After an individual is diagnosed with Non-Hodgkin’s Lymphoma, the medical team will determine if it has spread and, if so, how far. The stage of a cancer indicates how much cancer is in the body, how serious it is, and how to treat it. This process is called staging. Gathering staging information can include a physical exam, blood tests, biopsies, imaging tests, and a lumbar puncture (spinal tap). In general, imaging tests such as PET or CT scans are the most important when determining the stage of NHL in a patient.
The stages are as follows:
- Stage I: The cancer is relatively confined to one lymph-node region or close group, such as the tonsils.
- Stage II: The cancer has begun to affect two lymph-node regions or an organ and nearby lymph nodes. At this stage, the cancer is still considered to be limited to a relatively confined area above or below the diaphragm.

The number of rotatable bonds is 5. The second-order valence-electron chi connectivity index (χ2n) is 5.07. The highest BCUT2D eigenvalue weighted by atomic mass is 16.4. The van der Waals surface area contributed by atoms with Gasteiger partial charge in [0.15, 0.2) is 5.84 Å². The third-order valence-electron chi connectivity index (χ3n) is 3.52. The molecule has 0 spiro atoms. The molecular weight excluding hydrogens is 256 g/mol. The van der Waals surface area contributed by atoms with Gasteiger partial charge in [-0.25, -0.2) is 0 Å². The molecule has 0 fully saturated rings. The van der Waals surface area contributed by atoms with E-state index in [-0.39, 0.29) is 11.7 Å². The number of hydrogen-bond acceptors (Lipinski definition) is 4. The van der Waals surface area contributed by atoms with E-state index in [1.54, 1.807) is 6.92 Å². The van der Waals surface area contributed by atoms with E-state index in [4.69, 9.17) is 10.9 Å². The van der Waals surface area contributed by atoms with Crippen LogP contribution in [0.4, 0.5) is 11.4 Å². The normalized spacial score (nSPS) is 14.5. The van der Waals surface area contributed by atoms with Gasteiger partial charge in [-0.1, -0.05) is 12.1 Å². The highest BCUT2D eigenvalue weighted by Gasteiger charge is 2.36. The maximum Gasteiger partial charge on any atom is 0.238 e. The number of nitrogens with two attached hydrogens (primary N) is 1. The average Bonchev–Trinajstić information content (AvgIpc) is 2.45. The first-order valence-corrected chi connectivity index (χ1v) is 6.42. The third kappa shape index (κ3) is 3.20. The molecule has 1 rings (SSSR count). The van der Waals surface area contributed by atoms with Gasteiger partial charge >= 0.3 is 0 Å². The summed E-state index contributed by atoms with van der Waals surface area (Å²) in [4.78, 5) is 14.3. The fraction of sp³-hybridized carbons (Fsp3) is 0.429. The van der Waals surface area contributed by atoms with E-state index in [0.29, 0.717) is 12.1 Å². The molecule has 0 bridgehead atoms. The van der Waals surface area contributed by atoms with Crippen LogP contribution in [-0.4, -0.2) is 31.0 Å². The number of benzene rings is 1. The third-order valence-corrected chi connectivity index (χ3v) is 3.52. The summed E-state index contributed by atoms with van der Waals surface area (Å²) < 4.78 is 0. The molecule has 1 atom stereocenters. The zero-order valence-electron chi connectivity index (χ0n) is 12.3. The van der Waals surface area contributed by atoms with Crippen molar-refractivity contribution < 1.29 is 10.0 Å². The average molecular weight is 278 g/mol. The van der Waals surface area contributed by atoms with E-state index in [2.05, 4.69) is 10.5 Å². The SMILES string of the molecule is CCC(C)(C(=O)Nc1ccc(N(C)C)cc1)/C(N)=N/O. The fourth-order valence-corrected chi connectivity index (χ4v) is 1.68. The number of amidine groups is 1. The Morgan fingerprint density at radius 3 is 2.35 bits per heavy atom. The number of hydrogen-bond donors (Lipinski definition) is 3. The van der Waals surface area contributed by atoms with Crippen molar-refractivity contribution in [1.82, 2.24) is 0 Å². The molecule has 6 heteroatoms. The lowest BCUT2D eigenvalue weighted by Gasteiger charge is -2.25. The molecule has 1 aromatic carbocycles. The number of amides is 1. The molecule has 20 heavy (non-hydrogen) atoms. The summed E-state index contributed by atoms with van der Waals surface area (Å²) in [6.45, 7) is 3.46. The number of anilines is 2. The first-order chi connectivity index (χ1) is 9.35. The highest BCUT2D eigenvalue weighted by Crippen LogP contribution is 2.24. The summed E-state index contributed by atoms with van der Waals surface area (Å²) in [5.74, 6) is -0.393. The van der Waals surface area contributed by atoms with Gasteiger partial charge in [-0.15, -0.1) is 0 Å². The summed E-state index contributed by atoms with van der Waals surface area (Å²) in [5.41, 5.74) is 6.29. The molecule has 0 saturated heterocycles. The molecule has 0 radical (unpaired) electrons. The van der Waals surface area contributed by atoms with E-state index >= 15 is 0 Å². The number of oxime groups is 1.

- Stage III: The cancer has spread out across regions below and above the diaphragm.
- Stage IV: NHL cancer cells have spread to multiple organs, tissues, and are potentially affecting other organs or body parts, such as the liver or bones.
Non-Hodgkin’s lymphoma can be a very serious condition. For many of the more common types of NHL, treatment depends on which stage it is in. The medical professionals helping you on your journey will provide you a timeline of treatment.
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